When Aretha Franklin sang, the walls trembled. Her voice demolished the rules of popular music, forcing new ones to be written in their place. Ms. Franklin’s influence is monolithic, and has no need for a shimmering Hollywood biography to amplify it any further. And, much like Ray Charles or Muhammad Ali, no two-hour movie could ever properly bottle up her complexities, nor generate a coherent thesis on her enduring legacy. That’s why most modern biopics are too sanitized, too shortsighted, or both.
Even though it’s fitfully guilty on both of those charges, Respect still finds a way to work by virtue of sheer entertainment value. Yes, it’s flawed and formulaic. Yes, the story feels incomplete, even at 145 minutes. But, at the same time, it’s almost impossible to avoid the emotional pull of so much good music, or get lost within the splendor of Jennifer Hudson’s jaw-dropping performance. It may not be perfect, but Respect will sock it to you, just the same.
The story begins in 1952, as young Aretha (Skye Dakota Turner) comes of age in Detroit, Michigan. Her father, C.L. Franklin (Forest Whitaker), is a fiery Baptist preacher who surrounds himself with the glitterati of gospel and soul music, along with the pillars of the burgeoning civil rights movement. (Aretha refers to Dr. King as “Uncle Martin.”) She enjoys a happy relationship with her mother (Audra McDonald), a talented singer who only serves as an intermittent presence in the lives of her children. Aretha’s world implodes when Barbara Franklin suddenly dies, and the little girl refuses to smile or speak for weeks. When she finally emerges from this darkness, Aretha forms a lifelong symbiosis with music: She draws strength and spiritual catharsis from its energy, while it demands a full commitment of soul, courage, and unhinged creativity. Both were permanently altered by this exchange.
Aretha’s personal relationships aren’t quite so blessed by give and take. Now a teenager, Aretha (Jennifer Hudson) forges a tumultuous relationship with Ted White (Marlon Wayans), a two-bit producer who’s short on temper and long on ego. His emotional and physical abuse threatens to derail Aretha’s career before it can even get going. Still, she somehow perseveres, linking up with mega-producer Jerry Wexler (Marc Maron). He puts Aretha with Muscle Shoals, the legendary Alabama-based session players who supply the instrumental backdrop for many of her biggest hits.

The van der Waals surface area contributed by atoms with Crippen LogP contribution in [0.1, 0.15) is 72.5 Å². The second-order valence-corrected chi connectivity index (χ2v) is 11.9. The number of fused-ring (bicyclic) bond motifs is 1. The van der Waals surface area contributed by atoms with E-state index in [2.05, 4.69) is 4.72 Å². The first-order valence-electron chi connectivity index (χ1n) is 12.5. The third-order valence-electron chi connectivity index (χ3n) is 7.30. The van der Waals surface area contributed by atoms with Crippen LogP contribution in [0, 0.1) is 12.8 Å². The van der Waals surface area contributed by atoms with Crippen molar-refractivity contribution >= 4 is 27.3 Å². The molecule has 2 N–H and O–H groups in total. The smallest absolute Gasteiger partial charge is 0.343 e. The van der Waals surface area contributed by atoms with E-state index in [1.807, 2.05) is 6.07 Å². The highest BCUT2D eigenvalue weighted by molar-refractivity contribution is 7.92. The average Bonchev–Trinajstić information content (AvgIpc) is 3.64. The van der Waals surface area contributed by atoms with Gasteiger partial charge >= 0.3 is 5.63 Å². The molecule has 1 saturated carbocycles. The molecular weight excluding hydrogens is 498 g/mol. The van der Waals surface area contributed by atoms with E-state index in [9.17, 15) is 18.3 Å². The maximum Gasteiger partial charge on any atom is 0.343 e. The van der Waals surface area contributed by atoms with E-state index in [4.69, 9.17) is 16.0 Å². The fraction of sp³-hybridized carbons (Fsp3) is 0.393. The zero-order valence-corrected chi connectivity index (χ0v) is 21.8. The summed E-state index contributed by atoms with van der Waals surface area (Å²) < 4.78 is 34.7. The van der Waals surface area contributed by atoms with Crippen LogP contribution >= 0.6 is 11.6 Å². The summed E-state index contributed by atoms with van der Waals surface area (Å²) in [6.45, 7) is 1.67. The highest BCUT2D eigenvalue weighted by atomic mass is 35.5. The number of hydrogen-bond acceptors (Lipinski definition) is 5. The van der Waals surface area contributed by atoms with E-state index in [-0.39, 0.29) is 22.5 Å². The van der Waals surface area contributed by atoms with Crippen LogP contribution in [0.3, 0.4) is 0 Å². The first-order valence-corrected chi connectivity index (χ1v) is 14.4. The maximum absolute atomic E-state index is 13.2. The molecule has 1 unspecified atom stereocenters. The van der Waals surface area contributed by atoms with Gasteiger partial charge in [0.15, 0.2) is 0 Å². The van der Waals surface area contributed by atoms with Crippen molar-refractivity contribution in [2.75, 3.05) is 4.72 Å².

It’s here that Respect adheres to the traditional biopic formula, and spends the second half of its second act neck-deep in Aretha’s spiritual demons. The strain of being everything to everyone she loves causes her to drink too much and work too hard. Aretha spends the remainder of the film mending her personal and professional life, all while reconciling her status as the Voice of a Generation.
Even though it hits so many familiar tropes, most of Respect is pretty good. As with musical biographies like Bohemian Rhapsody and Rocketman, the filmmakers stock the jukebox with all of the singer’s biggest and brightest tracks, often making us a spectator at their creation. These scenes brim with electricity, thanks to the infectious charm of Aretha’s music. When Hudson sings, the magic can’t help but burst from the speakers.
On the subject of Hudson, nothing about this film would work without her commanding performance. She doesn’t look much like Aretha, nor sound like her, but Hudson does fully inhabit her own version. It’s a wise move: Aretha had an unknowable brilliance that would be impossible to replicate, but Hudson gives us a very good cover of it. She’ll likely secure an Oscar nomination for her work here.
The cast around is uniformly excellent, as well. Wayans infuses Ted White with a real Ike Turner vibe: He’s an ambitious bully who uses belligerence to paper over his shortcomings, and Wayans skillfully plays Ted as a volatile mix of pitiful and monstrous. Whitaker also finds depth within C.L. Franklin, who–like Aretha–gets caught between the passionate, charismatic person he’s expected to be, and the ambitious, enigmatic soul he really is. As Jerry Wexler, Maron lights up a few scenes as the man who puts Aretha with the right musicians at just the right time. Finally, Tituss Burgess puts a soft touch to James Cleveland, the famed pianist who ultimately becomes her spiritual conscience.
In short, Respect is a good-looking, well-made film. Jennifer Hudson delivers a gripping performance, and she alone makes this movie worth the streaming. Aretha’s voice reached the heavens and expanded what was possible for so many people. Her talent was otherworldly, but Respect will require you to keep your expectations firmly on Earth. If you can do that, this film should prove to be supremely enjoyable.
145 min. PG-13.